Thirty years ago, a 14-year-old girl named Amy was given a new way of life and the Love of God. Today, she’s helping our youth find that new way of life.
Amy came to the Kentucky United Methodist Children’s Homes (KyUMH) as a result of a home filled with alcoholism and abuse. She had been separated from her siblings and felt that her foster families did not genuinely love her. Skeptical, she tested the staff at KyUMH to see if they truly cared for her.
KyUMH proved different than her foster homes. “That was the first time that if I messed up, the next day was a new day, and it wasn’t held against me,” Amy says. The staff helped Amy rebuild her trust in others and two volunteers, Laurie and Karen, welcomed Amy into their home for weekends and holidays. “They were the ones that showed me no matter how hard I pushed them away, they were right there,” says Amy.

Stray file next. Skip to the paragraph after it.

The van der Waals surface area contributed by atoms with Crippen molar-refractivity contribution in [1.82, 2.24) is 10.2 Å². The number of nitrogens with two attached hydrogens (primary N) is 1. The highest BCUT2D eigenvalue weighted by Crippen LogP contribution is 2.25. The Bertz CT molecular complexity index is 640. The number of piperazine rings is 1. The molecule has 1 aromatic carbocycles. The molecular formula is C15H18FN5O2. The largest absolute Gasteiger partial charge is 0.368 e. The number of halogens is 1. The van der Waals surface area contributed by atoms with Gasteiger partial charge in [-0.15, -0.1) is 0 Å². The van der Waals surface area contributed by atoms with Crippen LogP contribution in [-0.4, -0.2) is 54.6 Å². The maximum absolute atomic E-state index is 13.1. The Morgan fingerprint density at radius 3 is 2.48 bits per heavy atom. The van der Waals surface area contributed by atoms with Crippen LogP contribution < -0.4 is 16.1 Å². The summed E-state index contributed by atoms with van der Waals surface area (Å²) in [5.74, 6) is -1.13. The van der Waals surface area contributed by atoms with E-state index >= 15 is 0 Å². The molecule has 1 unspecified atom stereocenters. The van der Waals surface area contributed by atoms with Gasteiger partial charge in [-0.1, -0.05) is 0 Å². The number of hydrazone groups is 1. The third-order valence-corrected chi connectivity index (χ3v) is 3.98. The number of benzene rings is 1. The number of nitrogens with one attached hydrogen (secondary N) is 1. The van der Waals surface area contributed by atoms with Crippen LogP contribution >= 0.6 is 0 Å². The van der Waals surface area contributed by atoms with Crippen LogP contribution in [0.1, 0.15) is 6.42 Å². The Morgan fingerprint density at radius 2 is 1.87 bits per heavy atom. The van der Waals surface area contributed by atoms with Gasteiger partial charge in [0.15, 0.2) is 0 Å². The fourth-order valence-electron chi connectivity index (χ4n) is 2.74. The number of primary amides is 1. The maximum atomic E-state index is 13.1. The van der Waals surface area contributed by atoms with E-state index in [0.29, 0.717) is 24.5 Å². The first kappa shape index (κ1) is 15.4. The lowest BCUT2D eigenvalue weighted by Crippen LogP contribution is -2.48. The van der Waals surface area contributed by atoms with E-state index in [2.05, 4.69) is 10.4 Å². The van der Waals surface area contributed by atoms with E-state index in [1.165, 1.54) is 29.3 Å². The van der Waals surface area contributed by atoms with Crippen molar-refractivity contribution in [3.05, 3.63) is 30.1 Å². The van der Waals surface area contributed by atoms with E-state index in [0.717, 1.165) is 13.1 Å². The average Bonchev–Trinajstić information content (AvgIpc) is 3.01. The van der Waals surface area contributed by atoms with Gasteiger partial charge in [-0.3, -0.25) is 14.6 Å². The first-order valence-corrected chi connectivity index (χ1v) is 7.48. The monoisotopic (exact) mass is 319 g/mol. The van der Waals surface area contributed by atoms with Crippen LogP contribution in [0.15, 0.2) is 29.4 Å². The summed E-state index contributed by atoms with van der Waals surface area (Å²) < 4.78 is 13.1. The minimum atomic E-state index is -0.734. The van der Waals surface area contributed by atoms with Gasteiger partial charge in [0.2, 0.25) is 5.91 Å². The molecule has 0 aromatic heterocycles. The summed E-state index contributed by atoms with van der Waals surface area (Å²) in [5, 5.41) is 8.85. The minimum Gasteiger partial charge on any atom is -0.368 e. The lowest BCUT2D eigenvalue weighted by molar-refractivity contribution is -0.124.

The forgiveness and unconditional love she found at KyUMH began to change Amy’s heart. At chapel one night, while listening to the hymn “Amazing Grace,” Amy was overwhelmed by emotion. “That is when I was saved,” Amy recalls. “KyUMH brought God into my life.”
Now, over 30 years later, Amy has returned to KyUMH to work directly with the youth. She still carries with her the things she learned at KyUMH. As a parent, she has family dinners focused on connection, just like she did in the cottage at KYUMH. She still stays in touch with Laurie and Karen and remembers their examples, and knows that she is worthy of God’s love.
Today, over 30 years later, Amy has a degree in psychology and wants to help others. She believes God wants her to make a difference for people who have gone through hard times, like she has. She says, “I want to be that person who, when someone looks back, says, ‘Amy never let me push her away.’”